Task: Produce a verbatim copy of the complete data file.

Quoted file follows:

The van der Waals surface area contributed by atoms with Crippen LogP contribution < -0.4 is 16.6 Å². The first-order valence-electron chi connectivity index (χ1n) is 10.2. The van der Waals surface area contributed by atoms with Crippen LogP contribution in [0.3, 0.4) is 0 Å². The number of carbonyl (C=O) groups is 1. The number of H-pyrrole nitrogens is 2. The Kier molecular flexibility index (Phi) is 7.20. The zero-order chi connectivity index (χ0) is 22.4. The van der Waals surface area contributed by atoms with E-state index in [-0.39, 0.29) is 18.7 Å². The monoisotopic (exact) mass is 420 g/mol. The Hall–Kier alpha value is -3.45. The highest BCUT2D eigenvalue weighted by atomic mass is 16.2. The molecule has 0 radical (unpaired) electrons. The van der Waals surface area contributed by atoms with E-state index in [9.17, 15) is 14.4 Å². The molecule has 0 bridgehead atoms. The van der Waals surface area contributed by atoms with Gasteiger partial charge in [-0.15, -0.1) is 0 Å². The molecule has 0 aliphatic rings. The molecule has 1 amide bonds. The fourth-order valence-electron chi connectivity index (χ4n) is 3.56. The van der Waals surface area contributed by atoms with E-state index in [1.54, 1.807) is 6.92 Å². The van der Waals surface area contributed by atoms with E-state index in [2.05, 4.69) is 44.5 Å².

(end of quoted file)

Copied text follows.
The van der Waals surface area contributed by atoms with Crippen LogP contribution < -0.4 is 16.6 Å². The first-order valence-electron chi connectivity index (χ1n) is 10.2. The van der Waals surface area contributed by atoms with Crippen LogP contribution in [0.3, 0.4) is 0 Å². The number of carbonyl (C=O) groups is 1. The number of H-pyrrole nitrogens is 2. The Kier molecular flexibility index (Phi) is 7.20. The zero-order chi connectivity index (χ0) is 22.4. The van der Waals surface area contributed by atoms with E-state index in [-0.39, 0.29) is 18.7 Å². The monoisotopic (exact) mass is 420 g/mol. The Hall–Kier alpha value is -3.45. The highest BCUT2D eigenvalue weighted by atomic mass is 16.2. The molecule has 0 radical (unpaired) electrons. The van der Waals surface area contributed by atoms with E-state index in [9.17, 15) is 14.4 Å². The molecule has 0 bridgehead atoms. The van der Waals surface area contributed by atoms with Gasteiger partial charge in [-0.15, -0.1) is 0 Å². The molecule has 0 aliphatic rings. The molecule has 1 amide bonds. The fourth-order valence-electron chi connectivity index (χ4n) is 3.56. The van der Waals surface area contributed by atoms with E-state index in [1.54, 1.807) is 6.92 Å². The van der Waals surface area contributed by atoms with E-state index in [2.05, 4.69) is 44.5 Å².